Tiger gotta hunt, bird gotta fly, man gotta ask: why, why, why?
Tiger gotta sleep, bird gotta land, man gotta say: I understand.
Kurt Vonnegut

Friday, May 1, 2009

NSFW- It's the First of May...and You Know What That Means

I am an unabashed fan of Jonathan Coulton! I discovered him a few years ago, bought everything he's ever done, even wrote him a fan email (how embarrassing) which he replied to very nicely. There have been lots of humorous songwriters but few are able to combine musical variety, musicianship, laugh out loud funny, and thought provoking poignancy the way Coulton does (only another John, John Prine, comes immediately to mind). Check out his site if you haven't already and lighten your Paypal or credit card account for the lousy $70 he wants for everything. He'll let you listen to almost everything for free, but be a mensch and buy it. You'll be glad you did and you'll have the added bonus of supporting a genuine artist who decided to give up the cubical jungle in favor of pursuing his dreams. You'll also remind the RIAA that hell is way to good for them and that the people who love music and the people who create it don't need them anymore.

If there is anything that resembles tradition on this blog then posting about Jon every May Day is certainly going to be it. This was the first song of his I ever heard. It's not my favorite, it's not even the one that really turned me on to him. But it is sweet and funny and not a little irreverent. Like almost everything he does.

(Second new tag of the day. (WTF being the first.) And I really mean it. If you are offended by single syllable synonyms for sex then don't click the video. )

WhyThatFrown- Four Horsemen to Run in KY Derby

Well, again I’ve been away from the blog for awhile. Accelerating workloads and new challenges in the “real” world have limited my online musings to the occasional trollfight on HairyFishNuts or an email to Chez over at Deus Ex Malcontent, or comment my own brand of snarky self-indulgent blather on the excellent Science Avenger’s blog, and reading Badtux and Matt Taibbi (but not commenting much).

FWIW, if you don’t read everything Taibbi writes you are missing the most cogent, funniest, most insightful writing since Hunter Thompson was whoring for Matt’s current main employer, the Rolling Stone. Writing the truth in a time when satire is reality is the perfect job for someone of Taibbi’s talent and missing him is nothing short of criminal.

But while logging on to update myself about the fall of civilization, circa the start of the third millennium of the Common Era, I had to make a few brief comments about the world outside the window.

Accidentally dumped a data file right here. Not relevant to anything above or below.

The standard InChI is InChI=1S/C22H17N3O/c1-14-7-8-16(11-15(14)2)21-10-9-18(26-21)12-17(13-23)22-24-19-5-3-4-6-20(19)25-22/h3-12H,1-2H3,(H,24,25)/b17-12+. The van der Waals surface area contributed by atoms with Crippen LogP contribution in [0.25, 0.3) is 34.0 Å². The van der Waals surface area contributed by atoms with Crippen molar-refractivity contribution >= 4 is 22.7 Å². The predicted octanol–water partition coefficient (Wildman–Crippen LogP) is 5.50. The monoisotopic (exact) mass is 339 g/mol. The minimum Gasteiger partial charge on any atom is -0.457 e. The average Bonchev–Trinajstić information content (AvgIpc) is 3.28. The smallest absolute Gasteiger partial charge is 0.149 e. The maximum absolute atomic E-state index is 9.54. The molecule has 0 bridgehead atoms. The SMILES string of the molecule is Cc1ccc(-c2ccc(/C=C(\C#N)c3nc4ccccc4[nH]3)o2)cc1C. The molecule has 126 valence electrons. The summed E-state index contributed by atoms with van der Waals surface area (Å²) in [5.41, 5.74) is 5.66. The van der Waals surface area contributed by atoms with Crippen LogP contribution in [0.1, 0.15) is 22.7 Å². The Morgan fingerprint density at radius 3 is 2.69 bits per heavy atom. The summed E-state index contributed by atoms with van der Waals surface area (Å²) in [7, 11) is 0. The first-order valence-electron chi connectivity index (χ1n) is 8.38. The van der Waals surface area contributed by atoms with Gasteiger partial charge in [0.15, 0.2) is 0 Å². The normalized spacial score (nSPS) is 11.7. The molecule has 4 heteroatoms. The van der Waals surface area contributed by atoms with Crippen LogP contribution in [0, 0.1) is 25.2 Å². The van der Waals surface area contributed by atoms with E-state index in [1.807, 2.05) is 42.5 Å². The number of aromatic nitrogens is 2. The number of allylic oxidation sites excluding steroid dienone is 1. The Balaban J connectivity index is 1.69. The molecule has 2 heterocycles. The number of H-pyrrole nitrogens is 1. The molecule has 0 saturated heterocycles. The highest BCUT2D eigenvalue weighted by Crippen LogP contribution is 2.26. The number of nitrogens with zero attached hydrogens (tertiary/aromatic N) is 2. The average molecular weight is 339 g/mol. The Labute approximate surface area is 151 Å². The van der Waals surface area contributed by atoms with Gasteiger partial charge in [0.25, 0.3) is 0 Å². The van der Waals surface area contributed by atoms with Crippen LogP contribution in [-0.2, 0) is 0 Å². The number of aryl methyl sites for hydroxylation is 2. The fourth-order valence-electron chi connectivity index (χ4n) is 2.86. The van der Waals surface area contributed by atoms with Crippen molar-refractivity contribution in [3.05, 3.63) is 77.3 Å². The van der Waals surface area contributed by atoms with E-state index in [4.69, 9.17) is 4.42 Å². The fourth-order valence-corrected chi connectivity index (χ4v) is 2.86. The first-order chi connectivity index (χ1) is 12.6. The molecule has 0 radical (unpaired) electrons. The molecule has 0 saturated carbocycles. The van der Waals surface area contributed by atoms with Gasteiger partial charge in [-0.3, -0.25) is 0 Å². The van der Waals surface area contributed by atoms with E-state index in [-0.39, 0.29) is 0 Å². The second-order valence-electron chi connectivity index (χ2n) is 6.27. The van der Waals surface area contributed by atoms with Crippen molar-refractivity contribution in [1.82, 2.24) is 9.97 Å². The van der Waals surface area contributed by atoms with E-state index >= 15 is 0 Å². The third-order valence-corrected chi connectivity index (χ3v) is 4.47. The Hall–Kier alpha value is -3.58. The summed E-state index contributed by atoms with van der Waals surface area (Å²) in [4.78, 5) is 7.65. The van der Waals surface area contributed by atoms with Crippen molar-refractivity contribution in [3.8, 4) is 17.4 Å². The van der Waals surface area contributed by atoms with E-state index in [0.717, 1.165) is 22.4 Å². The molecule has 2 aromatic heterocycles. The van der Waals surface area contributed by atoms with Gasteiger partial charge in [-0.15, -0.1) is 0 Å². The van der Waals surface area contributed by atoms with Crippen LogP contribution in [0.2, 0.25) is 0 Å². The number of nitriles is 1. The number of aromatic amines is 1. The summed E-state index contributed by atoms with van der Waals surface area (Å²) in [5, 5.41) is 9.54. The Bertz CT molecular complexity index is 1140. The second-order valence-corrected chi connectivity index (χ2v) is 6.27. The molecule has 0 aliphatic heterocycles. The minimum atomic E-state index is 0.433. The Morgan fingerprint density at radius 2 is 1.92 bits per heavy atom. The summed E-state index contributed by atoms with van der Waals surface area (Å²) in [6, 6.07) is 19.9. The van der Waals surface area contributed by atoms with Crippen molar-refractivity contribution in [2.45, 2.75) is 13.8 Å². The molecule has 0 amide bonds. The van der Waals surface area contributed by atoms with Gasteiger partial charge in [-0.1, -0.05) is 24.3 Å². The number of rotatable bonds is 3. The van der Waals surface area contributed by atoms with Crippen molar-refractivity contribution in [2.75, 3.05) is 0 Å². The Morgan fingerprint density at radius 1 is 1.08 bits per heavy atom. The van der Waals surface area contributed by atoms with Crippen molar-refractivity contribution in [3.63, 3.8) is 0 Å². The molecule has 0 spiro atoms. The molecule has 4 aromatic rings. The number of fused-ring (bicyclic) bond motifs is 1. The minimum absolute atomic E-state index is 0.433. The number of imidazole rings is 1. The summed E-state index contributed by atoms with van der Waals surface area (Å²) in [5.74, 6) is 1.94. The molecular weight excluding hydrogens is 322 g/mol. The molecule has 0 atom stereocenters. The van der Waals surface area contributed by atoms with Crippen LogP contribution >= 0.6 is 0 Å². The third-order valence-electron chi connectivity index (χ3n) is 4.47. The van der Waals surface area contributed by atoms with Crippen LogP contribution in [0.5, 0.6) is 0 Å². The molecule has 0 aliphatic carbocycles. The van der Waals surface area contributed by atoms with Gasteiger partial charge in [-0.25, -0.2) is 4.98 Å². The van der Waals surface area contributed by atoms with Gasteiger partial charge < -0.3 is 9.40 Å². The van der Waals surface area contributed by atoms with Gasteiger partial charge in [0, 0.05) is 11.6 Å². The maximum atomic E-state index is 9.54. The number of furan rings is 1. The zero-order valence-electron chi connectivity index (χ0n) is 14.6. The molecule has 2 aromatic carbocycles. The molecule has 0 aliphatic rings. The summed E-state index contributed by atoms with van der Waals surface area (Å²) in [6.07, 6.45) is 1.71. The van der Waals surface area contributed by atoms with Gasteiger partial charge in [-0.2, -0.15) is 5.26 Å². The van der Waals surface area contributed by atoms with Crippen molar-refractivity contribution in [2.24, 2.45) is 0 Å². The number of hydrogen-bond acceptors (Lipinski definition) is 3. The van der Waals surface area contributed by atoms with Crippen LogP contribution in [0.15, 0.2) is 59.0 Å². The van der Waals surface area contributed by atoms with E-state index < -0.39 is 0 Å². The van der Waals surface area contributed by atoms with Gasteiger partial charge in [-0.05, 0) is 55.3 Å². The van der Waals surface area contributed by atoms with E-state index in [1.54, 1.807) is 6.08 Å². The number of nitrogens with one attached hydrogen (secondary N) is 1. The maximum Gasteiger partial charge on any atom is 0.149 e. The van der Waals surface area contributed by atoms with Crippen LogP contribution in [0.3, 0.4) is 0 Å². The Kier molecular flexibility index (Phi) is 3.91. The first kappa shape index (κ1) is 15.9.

I’ve been saying to friends and astonished acquaintances for the last several years that the fundamentalists might be right about one thing- we seem to be heading to a confluence of catastrophes that cause one to wonder whether the four horsemen are racing in this years Kentucky Derby. Eight years of Republican rule have solidified the opinion that I arrived at during the Regan years (and to be honest about the whole trajectory, my first wife was a Regan delegate from TN at the 1980 convention- we both had it bad- and I’ve never really given up my Libertarian leanings) that while the small-government, free-market, personal liberty platform of the GOP is attractive, all the thugs are actually good for when they get power is starting wars and wrecking the economy in an orgy of unbridled avarice. I’d bet that had you polled thoughtful people whether or not we would ever elect a president less honest than Nixon, less charming than Regan, and less competent than Bush I they would have said that even the American electorate couldn’t manage that. Then we went and elected Dubya TWICE. And what did he do? Started not one, but two wars, with ambition to house them under the big tent of a never ending state of warfare that would have made Orwell vomit in his own mouth, and wrecked not only the domestic economy but did it in such a way that he brought the world economy to the brink. While at the same time denying the biggest environmental crisis in the history of human civilization because it would have hurt the bottom line of his domestic and foreign oil buddies. Thus presiding over the rapid loss of the ice caps with an idiotic Alfred E. Newman “What, me worry?” grin. And in the process wiped his ass on the constitution, tapped American’s phones, read our emails, studied our library and credit card records, castrated Habeas Corpus, and…

Well, I digress.

So the end times Derby watch goes on. War has taken and early lead into the first turn, with Famine being ridden by the spectre of climate change hot on his heels. But wait, there’s a dark horse coming up from the rear.

Pestilence is coming on strong. Being ridden by a jockey named Swine Flu. This new contender may not be able to hold this pace until the backstretch, but the betting windows are still open and the odds are changing. The World Health Organization just placed a sizable bet on him coming from behind.

While it’s a sad thing to watch the end of the world, I have to say that there’s a part of me that understands some of that apocalyptic fervor that grabs the fundamentalist. If you’re going to the Derby this weekend, or just an interested spectator of the human race, remember that the most exciting place to sit is the front row near the finish line.